Last year, thanks to Ecotricity and the RSPB LIFE project, a young female hen harrier called Finn was fitted with a satellite tag before heading off on an adventure into the unknown. She fledged last August from her nest in Northumberland.
Finn and her brothers
Normally, a freshly fledged hen harrier would hang around it's breeding site for a while, but not Finn. She showed determination from the start. Shortly after fledging she had crossed the Scottish border and then stayed in Scotland and over wintered in South Ayrshire. And she has stayed that side of the border ever since.
And so began 11 months of apprehension! I get a "Finn update" every 2 weeks to let me know where she is according to the satellite tag. The updates are always a few weeks behind for Finn's protection. But every time the email is slightly late (for very valid reasons each time) I start to worry that maybe she has become just another statistic and become one of the many hen harriers that seem to just "disappear" over the uplands.
Hen harriers, and other raptors, are not well received in the uplands. Red Grouse form part of their diet and this does not go down too well in certain communities. Shooting season for red grouse starts on 12th August and there is a lot of money to be made, so of course, the more red grouse there are, the better the shooting. So this is what I call the "cycle of death"! Red grouse numbers are boosted by ridding the uplands of predators, much of which is done legally, but there is a dark side too that sees raptors illegally persecuted. So raptors are persecuted to protect a bird that is then shot and the process is repeated the next year and the next - a cycle of death!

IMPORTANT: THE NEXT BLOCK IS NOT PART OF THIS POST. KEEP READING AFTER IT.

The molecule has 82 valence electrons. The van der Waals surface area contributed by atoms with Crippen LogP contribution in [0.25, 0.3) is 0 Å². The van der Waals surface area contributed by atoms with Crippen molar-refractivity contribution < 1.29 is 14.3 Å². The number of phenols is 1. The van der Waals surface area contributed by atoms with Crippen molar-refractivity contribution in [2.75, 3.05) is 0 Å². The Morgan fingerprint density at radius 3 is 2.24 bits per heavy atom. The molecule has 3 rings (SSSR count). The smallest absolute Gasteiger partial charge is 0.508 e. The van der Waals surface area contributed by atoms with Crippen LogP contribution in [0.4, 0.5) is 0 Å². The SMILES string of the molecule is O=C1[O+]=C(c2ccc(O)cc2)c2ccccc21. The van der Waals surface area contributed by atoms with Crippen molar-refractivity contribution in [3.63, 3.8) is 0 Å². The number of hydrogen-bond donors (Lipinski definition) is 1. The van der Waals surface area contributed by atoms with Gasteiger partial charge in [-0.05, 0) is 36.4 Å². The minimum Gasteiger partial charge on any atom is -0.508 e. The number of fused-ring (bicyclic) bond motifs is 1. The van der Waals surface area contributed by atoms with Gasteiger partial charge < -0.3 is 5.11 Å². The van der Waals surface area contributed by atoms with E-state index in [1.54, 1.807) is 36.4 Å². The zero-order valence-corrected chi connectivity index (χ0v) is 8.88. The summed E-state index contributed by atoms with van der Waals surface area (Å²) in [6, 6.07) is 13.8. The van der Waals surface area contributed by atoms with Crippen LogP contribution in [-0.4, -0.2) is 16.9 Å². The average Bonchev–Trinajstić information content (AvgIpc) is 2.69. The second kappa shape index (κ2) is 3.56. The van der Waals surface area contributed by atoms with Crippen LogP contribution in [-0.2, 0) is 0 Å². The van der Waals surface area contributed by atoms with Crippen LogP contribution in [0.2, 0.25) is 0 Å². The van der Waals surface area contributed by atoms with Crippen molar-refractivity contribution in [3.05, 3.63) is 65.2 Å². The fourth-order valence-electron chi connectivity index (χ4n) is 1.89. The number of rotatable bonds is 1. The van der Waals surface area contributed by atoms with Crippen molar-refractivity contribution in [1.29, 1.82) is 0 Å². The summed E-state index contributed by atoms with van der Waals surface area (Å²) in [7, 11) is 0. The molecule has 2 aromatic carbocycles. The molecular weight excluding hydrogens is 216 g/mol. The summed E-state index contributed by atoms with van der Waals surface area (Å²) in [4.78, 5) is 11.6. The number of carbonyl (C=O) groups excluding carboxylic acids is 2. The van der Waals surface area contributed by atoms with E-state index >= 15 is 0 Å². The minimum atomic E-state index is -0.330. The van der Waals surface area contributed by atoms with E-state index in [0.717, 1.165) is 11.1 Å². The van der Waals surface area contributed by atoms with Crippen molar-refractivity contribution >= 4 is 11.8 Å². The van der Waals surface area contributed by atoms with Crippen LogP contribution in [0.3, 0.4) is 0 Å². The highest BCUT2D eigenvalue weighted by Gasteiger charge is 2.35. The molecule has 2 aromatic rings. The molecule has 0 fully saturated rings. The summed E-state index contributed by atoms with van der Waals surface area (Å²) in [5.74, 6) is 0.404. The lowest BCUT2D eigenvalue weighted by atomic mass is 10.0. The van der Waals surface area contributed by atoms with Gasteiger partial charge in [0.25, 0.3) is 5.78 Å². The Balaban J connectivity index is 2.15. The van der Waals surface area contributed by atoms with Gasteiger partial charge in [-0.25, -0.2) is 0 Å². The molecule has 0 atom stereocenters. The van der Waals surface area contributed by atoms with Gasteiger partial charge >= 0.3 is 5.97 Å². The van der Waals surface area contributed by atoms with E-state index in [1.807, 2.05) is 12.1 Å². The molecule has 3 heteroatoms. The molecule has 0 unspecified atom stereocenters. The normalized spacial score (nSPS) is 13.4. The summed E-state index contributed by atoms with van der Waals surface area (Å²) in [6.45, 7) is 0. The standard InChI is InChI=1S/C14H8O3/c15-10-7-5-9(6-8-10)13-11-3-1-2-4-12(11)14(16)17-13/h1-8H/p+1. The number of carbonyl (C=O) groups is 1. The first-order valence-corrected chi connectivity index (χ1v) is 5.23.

I am sure you can understand why my heart wanted to see Finn soar, but my head told me to be realistic about her chances of survival.
So imaging my utter delight when the news came through that Finn was showing all the signs of starting a family of her own. I was shocked to say the least. It is after all quite unusual for a hen harrier to breed in her first year.
Positive news is always welcome and Finn has a healthy chick due to fledge very soon.
The excitement of receiving updates on Finn will of course continue and I can only hope that her chick has a long adventure ahead, but I will never know that for sure. Once the chick fledges, I will forever be hoping that it makes it, but every new illegal persecution story that comes to light will always make me fearful.
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